# Difference between revisions of "2002 AMC 12B Problems/Problem 12"

## Problem

For how many integers $n$ is $\dfrac n{20-n}$ the square of an integer?

$\mathrm{(A)}\ 1 \qquad\mathrm{(B)}\ 2 \qquad\mathrm{(C)}\ 3 \qquad\mathrm{(D)}\ 4 \qquad\mathrm{(E)}\ 10$

## Solution

### Solution 1

Let $x^2 = \frac{n}{20-n}$, with $x \ge 0$ (note that the solutions $x < 0$ do not give any additional solutions for $n$). Then rewriting, $n = \frac{20x^2}{x^2 + 1}$. Since $\text{gcd}(x^2, x^2 + 1) = 1$, it follows that $x^2 + 1$ divides $20$. Listing the factors of $20$, we find that $x = 0, 1, 2 , 3$ are the only $4 \Rightarrow \mathrm{(D)}$ solutions (respectively yielding $n = 0, 10, 16, 18$).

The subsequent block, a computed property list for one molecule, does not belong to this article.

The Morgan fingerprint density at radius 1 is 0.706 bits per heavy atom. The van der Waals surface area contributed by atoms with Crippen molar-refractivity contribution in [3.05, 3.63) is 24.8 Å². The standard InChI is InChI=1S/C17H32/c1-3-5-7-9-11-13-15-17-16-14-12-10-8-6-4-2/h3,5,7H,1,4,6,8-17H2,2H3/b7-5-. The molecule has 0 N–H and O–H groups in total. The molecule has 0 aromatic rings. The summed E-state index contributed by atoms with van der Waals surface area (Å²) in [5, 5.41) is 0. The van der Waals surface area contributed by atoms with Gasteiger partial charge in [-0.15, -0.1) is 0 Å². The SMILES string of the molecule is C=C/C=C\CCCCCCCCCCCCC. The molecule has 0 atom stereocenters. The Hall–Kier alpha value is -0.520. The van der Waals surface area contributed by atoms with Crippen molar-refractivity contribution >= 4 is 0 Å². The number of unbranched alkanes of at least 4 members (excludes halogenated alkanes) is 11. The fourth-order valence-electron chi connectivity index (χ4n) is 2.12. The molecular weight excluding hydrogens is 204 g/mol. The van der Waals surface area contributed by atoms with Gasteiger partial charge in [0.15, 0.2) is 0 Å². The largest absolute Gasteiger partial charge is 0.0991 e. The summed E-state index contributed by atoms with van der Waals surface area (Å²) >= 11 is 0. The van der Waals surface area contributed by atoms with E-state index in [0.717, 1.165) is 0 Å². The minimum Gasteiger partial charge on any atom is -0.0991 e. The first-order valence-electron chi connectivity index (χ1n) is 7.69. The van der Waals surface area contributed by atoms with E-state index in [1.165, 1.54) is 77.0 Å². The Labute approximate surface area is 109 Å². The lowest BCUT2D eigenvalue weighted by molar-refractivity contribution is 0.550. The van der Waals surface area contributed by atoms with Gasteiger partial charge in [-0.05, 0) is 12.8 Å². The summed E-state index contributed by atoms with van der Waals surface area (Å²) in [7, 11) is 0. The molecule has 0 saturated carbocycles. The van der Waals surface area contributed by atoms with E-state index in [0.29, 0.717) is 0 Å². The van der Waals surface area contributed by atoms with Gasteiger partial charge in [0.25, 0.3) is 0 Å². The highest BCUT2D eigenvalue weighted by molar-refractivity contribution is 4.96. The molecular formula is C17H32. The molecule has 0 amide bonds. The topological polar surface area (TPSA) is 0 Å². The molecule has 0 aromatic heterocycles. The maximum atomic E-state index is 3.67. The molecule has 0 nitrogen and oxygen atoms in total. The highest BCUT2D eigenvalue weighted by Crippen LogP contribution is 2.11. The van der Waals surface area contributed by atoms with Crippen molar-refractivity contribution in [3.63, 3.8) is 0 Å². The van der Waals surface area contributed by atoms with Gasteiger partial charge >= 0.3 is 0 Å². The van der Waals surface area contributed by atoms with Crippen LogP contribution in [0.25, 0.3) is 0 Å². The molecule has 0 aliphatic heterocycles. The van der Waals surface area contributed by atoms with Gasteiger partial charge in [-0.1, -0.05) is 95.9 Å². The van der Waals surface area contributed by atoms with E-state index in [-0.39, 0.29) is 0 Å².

### Solution 2

For $n<0$ and $n>20$ the fraction is negative, for $n=20$ it is not defined, and for $n\in\{1,\dots,9\}$ it is between 0 and 1.

Thus we only need to examine $n=0$ and $n\in\{10,\dots,19\}$.

For $n=0$ and $n=10$ we obviously get the squares $0$ and $1$ respectively.

For prime $n$ the fraction will not be an integer, as the denominator will not contain the prime in the numerator.

This leaves $n\in\{12,14,15,16,18\}$, and a quick substitution shows that out of these only $n=16$ and $n=18$ yield a square.